So how do you look for homes in Colorado Springs like your doctor, your mutual fund manager or your boss would? How do you look for a home the same way an agent would, if that agent was buying a personal home in an unfamiliar market.
The BEST way to look at Colorado Springs real estate? Find and enter an agreement with a buyer’s agent. But how do you find that agent? For a long time buyers located their agents solely on word of mouth or random things like sign calls. However, we are in a tech revolution, and just like everything else, the buyers agent screening process is becoming a refined and purposeful undertaking – because it matters a great deal.
- Build a group of Realtor candidates. Three or four. Five or seven. Whatever you have time and patience for. A referral maybe, friend of a friend. Research sites like this. Most important is general impression at this point and of course someone who is very familiar with most or all of the areas that you are investigating.
- If you are custom building, it is critical to screen for Realtors knowledgeable in this exciting but challenging segment of new homes.
- If you want to consider newer and brand new construction Colorado homes, include someone who is highly familiar with construction, builder’s business practices and all of the ins-and-outs of that specialty of real estate.
- Go ahead and interview your Realtor pool while also paying close attention to the questions that they ask you: not so much obvious things such as where you want to be and how much you want to spend, but also as your lifestyle, future needs and dreams are, etc. The more refined scope and vision behind the questions reveals much about that agent’s commitment to ensuring that your fit in the new home is the best it can be. Keep the interviews short and preferably the same length so that you can compare effectively. 15-25 minutes may be all you need. Phone interviews are probably fine at this stage, even are time saver. Try to remain in control at this point and whatever you do, don’t sweat it. Experienced agents are accustomed to being evaluated and compared virtually every time they list a home. You should also asking whether the agent has a website offering listing service searches with a mobile device application. This adds a lot of power to you as a buyer in getting a faster first impression of a property in order to rule it in or out of consideration.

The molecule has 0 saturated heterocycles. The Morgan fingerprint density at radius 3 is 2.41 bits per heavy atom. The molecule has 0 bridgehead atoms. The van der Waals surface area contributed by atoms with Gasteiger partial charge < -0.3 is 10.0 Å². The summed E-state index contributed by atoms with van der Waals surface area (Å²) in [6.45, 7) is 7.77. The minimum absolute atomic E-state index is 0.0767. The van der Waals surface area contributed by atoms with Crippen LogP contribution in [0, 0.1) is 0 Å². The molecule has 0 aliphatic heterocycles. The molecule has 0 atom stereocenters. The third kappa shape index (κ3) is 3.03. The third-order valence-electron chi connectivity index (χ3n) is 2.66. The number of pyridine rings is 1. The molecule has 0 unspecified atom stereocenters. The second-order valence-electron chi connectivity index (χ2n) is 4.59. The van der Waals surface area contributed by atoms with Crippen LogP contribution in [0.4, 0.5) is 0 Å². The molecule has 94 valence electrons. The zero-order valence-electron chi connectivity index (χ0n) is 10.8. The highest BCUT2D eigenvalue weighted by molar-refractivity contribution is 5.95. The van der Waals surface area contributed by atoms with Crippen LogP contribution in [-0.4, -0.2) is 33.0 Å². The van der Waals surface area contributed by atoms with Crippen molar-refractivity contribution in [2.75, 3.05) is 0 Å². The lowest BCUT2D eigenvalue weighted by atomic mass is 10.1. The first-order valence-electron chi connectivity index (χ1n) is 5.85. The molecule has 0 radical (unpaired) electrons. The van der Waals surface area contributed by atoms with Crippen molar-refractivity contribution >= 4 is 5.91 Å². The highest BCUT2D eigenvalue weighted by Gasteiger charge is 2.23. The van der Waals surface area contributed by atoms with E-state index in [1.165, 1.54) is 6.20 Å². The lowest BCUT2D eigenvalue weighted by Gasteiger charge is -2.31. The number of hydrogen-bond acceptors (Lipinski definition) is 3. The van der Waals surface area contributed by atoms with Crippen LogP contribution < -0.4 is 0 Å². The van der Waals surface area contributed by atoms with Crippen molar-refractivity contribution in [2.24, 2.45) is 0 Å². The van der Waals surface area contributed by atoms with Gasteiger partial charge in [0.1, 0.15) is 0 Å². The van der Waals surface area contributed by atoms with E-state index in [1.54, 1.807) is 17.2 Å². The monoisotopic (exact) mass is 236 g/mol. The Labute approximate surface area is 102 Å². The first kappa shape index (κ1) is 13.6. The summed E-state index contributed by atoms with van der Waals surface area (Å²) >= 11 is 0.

- Then choose the Realtor who you feel has the best organic understanding of you as a person or family, not you as just another “transaction side.” Should you like that person? Sure, that is important in a way. However, something as important as a home for your family may require a relationship that is a bit less social and is instead more professional.
- I believe that your investment of a few hours of interviewing will be more than made up for in the end result. If I stopped being a Realtor tomorrow and moved to unfamiliar territory, this is exactly how I would find my family’s next agent and home.
If you follow my advice, the next time you drive past a house or lot that you just have to see, guess what? You will be able to look the house up on your mobile device or your agent’s website and quickly determine if it is worth ANY of your time. On top of that, you’ll already have the your own contact number to physically see that house. The number of your agent – that person you already handpicked to represent and help you every step of the way.
** The owner of that home is already that agent’s client in the vast majority of cases. (The agent cannot have two clients on opposing sides of the same transaction, but might be able to serve as a Transaction Broker. Either way, you are not a client in a scenario where the agent has Seller Agency with the owner of the property that you want to see) Therefore, you must become a “customer” in the scenario above. Read all about agency relationships here.
Topic: Call Realtor Sign?
Should I call the agent listed on the sign in front of a Colorado house?